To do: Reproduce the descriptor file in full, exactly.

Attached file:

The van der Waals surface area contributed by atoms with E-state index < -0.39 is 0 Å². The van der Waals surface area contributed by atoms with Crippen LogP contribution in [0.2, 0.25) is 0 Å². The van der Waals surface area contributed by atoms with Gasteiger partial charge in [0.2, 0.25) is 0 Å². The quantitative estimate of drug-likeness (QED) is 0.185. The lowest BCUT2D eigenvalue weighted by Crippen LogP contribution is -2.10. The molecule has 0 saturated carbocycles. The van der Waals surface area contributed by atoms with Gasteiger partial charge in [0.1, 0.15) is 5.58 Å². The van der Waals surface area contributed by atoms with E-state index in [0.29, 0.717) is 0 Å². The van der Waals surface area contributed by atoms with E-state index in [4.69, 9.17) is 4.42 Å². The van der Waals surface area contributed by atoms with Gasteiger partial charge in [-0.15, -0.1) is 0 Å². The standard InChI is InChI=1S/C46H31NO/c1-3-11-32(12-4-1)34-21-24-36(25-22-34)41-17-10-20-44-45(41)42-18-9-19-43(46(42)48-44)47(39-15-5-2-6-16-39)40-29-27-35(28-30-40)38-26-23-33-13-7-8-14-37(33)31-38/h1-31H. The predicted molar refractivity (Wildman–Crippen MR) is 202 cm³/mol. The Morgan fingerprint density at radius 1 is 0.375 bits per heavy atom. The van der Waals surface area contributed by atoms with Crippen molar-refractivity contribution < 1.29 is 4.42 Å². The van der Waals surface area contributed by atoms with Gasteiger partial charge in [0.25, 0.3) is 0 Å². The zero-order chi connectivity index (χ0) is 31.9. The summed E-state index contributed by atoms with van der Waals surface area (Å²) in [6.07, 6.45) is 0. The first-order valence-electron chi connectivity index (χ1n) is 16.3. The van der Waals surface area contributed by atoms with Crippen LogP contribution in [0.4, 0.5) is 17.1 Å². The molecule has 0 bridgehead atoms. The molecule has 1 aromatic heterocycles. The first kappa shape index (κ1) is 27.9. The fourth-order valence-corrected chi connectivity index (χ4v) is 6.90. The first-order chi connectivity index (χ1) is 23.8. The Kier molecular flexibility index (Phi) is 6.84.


The van der Waals surface area contributed by atoms with E-state index < -0.39 is 0 Å². The van der Waals surface area contributed by atoms with Crippen LogP contribution in [0.2, 0.25) is 0 Å². The van der Waals surface area contributed by atoms with Gasteiger partial charge in [0.2, 0.25) is 0 Å². The quantitative estimate of drug-likeness (QED) is 0.185. The lowest BCUT2D eigenvalue weighted by Crippen LogP contribution is -2.10. The molecule has 0 saturated carbocycles. The van der Waals surface area contributed by atoms with Gasteiger partial charge in [0.1, 0.15) is 5.58 Å². The van der Waals surface area contributed by atoms with E-state index in [0.29, 0.717) is 0 Å². The van der Waals surface area contributed by atoms with E-state index in [4.69, 9.17) is 4.42 Å². The van der Waals surface area contributed by atoms with Gasteiger partial charge in [-0.15, -0.1) is 0 Å². The standard InChI is InChI=1S/C46H31NO/c1-3-11-32(12-4-1)34-21-24-36(25-22-34)41-17-10-20-44-45(41)42-18-9-19-43(46(42)48-44)47(39-15-5-2-6-16-39)40-29-27-35(28-30-40)38-26-23-33-13-7-8-14-37(33)31-38/h1-31H. The predicted molar refractivity (Wildman–Crippen MR) is 202 cm³/mol. The Morgan fingerprint density at radius 1 is 0.375 bits per heavy atom. The van der Waals surface area contributed by atoms with Crippen molar-refractivity contribution < 1.29 is 4.42 Å². The van der Waals surface area contributed by atoms with Gasteiger partial charge in [0.25, 0.3) is 0 Å². The zero-order chi connectivity index (χ0) is 31.9. The summed E-state index contributed by atoms with van der Waals surface area (Å²) in [6.07, 6.45) is 0. The first-order valence-electron chi connectivity index (χ1n) is 16.3. The van der Waals surface area contributed by atoms with Crippen LogP contribution in [0.4, 0.5) is 17.1 Å². The molecule has 0 bridgehead atoms. The molecule has 1 aromatic heterocycles. The first kappa shape index (κ1) is 27.9. The fourth-order valence-corrected chi connectivity index (χ4v) is 6.90. The first-order chi connectivity index (χ1) is 23.8. The Kier molecular flexibility index (Phi) is 6.84.